A weekend away, with thoughts on singing for people you love.

In case any of you were considering teaching the first five periods on a Friday and then getting on an airplane, I don’t recommend it.

This weekend was the long awaited wedding of the brother of a dear friend, whose family I have known since childhood. I took a cab from work to the airport and arrived about an hour before my flight. The flight was delayed, so I wasn’t heartbroken by the long lines at security. As soon as I sat down at the gate they announced that my flight was cancelled, and I sprinted to the agent counter to try to get on another flight. Lucky for me a different airline had a flight heading out and I got a ticket on that one. All I had to do was go through security again…

When the agent at security checked my boarding pass and license, she looked up at me with a pleasant smile and said “I’m randomly selecting you to get an extra security check after you go through the metal detectors”. Here tone of voice made it sound like I was getting some sort of prize, and my first inclination was to reply with such deep sarcasm that I could have gotten in a bit of trouble.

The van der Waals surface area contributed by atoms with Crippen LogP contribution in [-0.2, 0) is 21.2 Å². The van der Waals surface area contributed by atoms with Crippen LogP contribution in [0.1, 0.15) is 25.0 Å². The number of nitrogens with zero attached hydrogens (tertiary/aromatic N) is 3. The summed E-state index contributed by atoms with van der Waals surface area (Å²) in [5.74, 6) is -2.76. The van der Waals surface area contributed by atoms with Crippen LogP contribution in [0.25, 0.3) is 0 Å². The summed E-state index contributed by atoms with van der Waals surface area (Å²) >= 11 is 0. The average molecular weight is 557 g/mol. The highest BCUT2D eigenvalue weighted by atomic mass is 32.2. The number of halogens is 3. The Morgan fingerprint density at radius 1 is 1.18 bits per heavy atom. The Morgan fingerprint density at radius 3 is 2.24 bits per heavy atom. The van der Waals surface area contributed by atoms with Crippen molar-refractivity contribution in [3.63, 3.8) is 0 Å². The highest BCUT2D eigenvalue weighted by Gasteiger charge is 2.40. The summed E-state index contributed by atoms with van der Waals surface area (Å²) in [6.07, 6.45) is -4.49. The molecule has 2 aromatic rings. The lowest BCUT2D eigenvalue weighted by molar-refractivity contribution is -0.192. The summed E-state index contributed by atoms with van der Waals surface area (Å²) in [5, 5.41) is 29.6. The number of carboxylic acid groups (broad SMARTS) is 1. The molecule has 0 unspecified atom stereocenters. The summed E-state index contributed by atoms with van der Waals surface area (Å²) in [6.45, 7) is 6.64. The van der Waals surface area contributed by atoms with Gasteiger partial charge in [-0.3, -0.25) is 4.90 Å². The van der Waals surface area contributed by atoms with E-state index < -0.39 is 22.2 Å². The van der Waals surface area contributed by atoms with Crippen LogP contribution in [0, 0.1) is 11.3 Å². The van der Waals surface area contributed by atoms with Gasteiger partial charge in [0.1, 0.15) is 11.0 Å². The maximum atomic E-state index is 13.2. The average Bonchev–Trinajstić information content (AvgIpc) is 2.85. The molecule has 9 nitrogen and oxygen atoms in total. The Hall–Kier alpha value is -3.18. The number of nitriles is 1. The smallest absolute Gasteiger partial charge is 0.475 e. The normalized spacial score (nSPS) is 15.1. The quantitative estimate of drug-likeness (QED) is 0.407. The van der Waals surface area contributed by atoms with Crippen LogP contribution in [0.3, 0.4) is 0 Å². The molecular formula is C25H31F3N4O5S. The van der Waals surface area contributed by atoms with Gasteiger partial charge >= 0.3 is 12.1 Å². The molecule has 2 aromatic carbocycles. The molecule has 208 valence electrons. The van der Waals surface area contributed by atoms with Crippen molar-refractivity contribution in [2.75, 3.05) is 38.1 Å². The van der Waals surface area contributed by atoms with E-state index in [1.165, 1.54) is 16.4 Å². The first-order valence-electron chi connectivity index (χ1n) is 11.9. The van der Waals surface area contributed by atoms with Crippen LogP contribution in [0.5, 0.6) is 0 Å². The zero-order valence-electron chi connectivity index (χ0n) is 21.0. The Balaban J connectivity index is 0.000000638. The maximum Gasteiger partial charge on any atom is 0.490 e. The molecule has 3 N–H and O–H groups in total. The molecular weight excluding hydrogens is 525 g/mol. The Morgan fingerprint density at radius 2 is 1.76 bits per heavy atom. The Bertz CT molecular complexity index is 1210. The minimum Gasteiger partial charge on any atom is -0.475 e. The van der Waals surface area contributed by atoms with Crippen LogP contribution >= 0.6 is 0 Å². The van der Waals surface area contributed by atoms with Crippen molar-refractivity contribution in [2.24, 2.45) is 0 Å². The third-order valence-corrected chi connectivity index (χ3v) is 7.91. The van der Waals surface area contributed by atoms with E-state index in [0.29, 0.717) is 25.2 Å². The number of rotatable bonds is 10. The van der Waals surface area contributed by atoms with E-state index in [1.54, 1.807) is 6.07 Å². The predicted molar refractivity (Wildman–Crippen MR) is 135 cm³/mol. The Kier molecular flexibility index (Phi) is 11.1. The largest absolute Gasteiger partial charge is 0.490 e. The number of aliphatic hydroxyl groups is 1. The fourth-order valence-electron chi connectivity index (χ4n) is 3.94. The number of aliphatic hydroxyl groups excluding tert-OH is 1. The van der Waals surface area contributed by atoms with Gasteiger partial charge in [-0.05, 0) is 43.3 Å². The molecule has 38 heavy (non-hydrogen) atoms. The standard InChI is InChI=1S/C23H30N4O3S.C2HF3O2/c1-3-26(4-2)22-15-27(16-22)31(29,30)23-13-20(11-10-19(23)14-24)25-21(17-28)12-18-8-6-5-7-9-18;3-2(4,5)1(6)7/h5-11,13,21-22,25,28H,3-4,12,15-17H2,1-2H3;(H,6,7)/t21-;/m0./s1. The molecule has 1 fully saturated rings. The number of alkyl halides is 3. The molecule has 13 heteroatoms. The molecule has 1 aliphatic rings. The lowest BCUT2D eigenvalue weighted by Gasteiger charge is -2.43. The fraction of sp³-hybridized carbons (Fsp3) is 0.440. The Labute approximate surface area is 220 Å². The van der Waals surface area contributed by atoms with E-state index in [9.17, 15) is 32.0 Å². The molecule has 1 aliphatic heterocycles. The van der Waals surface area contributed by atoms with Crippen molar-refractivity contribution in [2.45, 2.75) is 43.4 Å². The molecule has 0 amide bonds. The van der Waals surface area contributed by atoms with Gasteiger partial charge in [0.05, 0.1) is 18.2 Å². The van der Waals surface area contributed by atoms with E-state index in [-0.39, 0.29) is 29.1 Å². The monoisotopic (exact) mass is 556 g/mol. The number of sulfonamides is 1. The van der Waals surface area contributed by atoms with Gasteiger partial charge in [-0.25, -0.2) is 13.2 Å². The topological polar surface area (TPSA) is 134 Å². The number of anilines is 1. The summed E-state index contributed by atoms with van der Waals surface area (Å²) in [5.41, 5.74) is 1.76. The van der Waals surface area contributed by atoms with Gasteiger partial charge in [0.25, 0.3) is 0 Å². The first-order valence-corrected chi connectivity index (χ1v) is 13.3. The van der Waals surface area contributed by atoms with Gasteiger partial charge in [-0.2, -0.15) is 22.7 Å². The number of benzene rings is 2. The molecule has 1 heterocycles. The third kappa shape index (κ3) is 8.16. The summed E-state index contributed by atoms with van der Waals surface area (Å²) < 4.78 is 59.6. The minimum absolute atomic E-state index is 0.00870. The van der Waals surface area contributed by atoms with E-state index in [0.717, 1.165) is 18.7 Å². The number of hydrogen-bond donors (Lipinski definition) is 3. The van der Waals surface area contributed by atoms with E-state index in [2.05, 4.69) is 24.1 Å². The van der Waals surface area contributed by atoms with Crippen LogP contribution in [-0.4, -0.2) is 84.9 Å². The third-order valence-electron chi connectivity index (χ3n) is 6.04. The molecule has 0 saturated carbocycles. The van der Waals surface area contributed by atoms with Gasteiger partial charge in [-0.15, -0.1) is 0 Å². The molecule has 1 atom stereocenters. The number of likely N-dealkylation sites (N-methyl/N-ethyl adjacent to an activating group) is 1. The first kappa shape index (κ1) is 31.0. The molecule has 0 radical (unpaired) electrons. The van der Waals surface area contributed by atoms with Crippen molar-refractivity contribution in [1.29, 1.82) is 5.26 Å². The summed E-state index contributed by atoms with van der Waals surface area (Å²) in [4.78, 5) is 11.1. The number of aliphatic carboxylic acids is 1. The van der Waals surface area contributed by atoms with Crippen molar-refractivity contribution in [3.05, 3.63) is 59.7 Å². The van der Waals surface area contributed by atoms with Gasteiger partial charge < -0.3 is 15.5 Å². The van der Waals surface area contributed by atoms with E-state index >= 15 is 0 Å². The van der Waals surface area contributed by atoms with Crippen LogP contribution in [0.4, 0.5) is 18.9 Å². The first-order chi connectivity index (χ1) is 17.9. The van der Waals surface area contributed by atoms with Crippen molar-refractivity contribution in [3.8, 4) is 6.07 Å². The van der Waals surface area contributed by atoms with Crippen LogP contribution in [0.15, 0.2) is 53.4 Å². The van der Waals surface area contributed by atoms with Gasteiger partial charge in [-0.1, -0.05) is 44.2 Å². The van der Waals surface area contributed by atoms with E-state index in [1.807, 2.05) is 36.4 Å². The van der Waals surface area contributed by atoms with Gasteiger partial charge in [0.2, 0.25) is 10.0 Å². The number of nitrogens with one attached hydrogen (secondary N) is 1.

The security agents were polite and almost apologetic about having to pat me down out in front of everyone and go through all of my stuff. No matter how kind they are, that doesn’t change the fact that my underwear is being rifled through in the middle of the airport.

I made it to Philly just in time for rehearsal dinner (although not in time for the actual rehearsal, which was fine because I was singing rather than being a part of the wedding party, but I still felt a little guilty just eating, not churching). The families of both the bride and the groom are of that fabulously warm variety, the kind that almost make you feel guilty for not being more like them.

The details of the weekend are pretty standard stuff that could send this post down the road of “today I got up. then I looked out the window. then I ate a sandwich.”, so I’ll spare you that. I will say that it was an honor, as usual to sing at the wedding of people I care about.

Most of the music was your usual Catholic stuff – midrange, needing amplification, etc. I did sing Ave Maria, which is always a treat because it is actually in my tessitura.

We train for years to get everything just right: open your throat in the passagio, raise the soft palate on that F#, maintain a consistent voice throughout the registers, make each note expressive, keep the breath spinning. There are times when that work seems horribly selfish, all done just so that we can win a few competitions, or depict on stage some selfish woman who you won’t feel terribly bad for when she dies in the end. Once in a while I have the opportunity to use those skills for the right reasons and to really give a gift to people I care about. This weekend was one of those times. As much as I love adulation and applause and being approached by strangers after shows seeking to laud me, if the people I loved were my only fans, that would be enough for me.

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